Guidelines for reporting secondary findings of genome sequencing in cancer genes: the SFMPP recommendations

Pascal Pujol 1 Pierre Vande Perre Laurence Faivre 2, 3, 4, 5 Damien Sanlaville 6 Carole Corsini 7 Bernard Baertschi 8 Michèle Anahory Dominique Vaur 9 Sylviane Olschwang 10 Nadem Soufir 11 Noëlle Bastide Sarah Amar 12 Michèle Vintraud Olivier Ingster 13 Stéphane Richard Pierre Le Coz 14 Jean-Philippe Spano 15 Olivier Caron 16 Pascal Hammel 17 Elisabeth Luporsi 18 Alain Toledano 19 Xavier Rebillard 20 Anne Cambon-Thomsen 21 Olivier Putois 22 Jean-Marc Rey 7 Christian Hervé 23, 24 Caroline Zorn Karen Baudry 7 Virginie Galibert 7 Joseph Gligorov 25 David Azria 26, 27 Brigitte Bressac-de Paillerets 28 Nelly Burnichon 29 Marc Spielmann 30 Daniel Zarca Isabelle Coupier 7 Olivier Cussenot 31 Anne-Paule Gimenez-Roqueplo 32, 24 Sophie Giraud 33 Anne-Sophie Lapointe 23, 24 Patricia Niccoli 34 Isabelle Raingeard 35 Muriel Le Bidan Thierry Frébourg 36 Arash Rafii 37 David Geneviève 38, 39
28 Génétique (Biologie pathologie)
Département de biologie et pathologie médicales [Gustave Roussy]
Abstract : In oncology, the expanding use of multi-gene panels to explore familial cancer predisposition and tumor genome analysis has led to increased secondary findings discoveries (SFs) and has given rise to important medical, ethical, and legal issues. The American College of Medical Genetics and Genomics published a policy statement for managing SFs for a list of genes, including 25 cancer-related genes. Currently, there are few recommendations in Europe. From June 2016 to May 2017, the French Society of Predictive and Personalized Medicine (SFMPP) established a working group of 47 experts to elaborate guidelines for managing information given on the SFs for genes related to cancers. A subgroup of ethicists, lawyers, patients’ representatives, and psychologists provided ethical reflection, information guidelines, and materials (written consent form and video). A subgroup with medical expertise, including oncologists and clinical and molecular geneticists, provided independent evaluation and classification of 60 genes. The main criteria were the “actionability” of the genes (available screening or prevention strategies), the risk evaluation (severity, penetrance, and age of disease onset), and the level of evidence from published data. Genes were divided into three classes: for class 1 genes (n = 36), delivering the information on SFs was recommended; for class 2 genes (n = 5), delivering the information remained questionable because of insufficient data from the literature and/or level of evidence; and for class 3 genes (n = 19), delivering the information on SFs was not recommended. These guidelines for managing SFs for cancer-predisposing genes provide new insights for clinicians and laboratories to standardize clinical practices.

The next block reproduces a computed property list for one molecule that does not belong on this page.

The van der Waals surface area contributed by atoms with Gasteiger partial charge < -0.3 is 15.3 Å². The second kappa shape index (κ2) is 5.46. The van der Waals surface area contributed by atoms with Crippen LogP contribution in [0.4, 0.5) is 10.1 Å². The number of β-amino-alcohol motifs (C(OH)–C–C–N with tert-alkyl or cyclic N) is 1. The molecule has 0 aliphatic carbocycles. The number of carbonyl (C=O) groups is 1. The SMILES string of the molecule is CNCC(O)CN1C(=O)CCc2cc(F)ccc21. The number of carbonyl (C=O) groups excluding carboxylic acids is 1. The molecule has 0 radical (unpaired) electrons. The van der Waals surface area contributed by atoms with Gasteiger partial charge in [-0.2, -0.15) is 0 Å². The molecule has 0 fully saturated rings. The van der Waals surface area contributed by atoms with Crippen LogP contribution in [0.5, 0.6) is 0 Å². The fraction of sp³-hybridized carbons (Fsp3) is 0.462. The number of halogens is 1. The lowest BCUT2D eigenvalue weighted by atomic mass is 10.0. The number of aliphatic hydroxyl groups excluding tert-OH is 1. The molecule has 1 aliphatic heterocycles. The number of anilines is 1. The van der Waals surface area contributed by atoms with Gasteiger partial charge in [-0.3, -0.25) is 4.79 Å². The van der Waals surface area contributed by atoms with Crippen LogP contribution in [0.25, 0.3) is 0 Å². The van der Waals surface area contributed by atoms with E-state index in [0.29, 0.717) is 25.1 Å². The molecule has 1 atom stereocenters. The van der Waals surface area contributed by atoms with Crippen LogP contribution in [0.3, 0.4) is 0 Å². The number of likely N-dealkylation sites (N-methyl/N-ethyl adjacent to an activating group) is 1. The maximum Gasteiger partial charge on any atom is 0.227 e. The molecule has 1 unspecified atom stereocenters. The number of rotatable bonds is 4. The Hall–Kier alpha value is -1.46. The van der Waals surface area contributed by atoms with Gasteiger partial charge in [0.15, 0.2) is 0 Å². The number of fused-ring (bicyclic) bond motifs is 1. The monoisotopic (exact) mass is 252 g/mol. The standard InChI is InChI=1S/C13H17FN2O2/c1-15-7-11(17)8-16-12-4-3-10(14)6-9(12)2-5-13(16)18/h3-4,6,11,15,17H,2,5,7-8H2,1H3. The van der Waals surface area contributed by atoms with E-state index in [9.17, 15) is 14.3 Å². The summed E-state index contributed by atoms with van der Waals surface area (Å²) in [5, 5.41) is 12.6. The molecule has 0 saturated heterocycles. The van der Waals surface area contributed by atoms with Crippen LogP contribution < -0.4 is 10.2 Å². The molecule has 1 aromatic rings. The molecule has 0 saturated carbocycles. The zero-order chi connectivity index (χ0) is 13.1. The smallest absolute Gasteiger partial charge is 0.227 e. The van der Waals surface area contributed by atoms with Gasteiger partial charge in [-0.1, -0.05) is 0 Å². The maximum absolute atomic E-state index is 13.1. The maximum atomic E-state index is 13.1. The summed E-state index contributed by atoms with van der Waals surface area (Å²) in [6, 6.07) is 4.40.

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Submitted on : Friday, September 7, 2018 - 2:38:50 PM
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Pascal Pujol, Pierre Vande Perre, Laurence Faivre, Damien Sanlaville, Carole Corsini, et al.. Guidelines for reporting secondary findings of genome sequencing in cancer genes: the SFMPP recommendations. European Journal of Human Genetics, Nature Publishing Group, 2018, 26 (12), pp.1732-1742. ⟨10.1038/s41431-018-0224-1⟩. ⟨hal-01870352⟩

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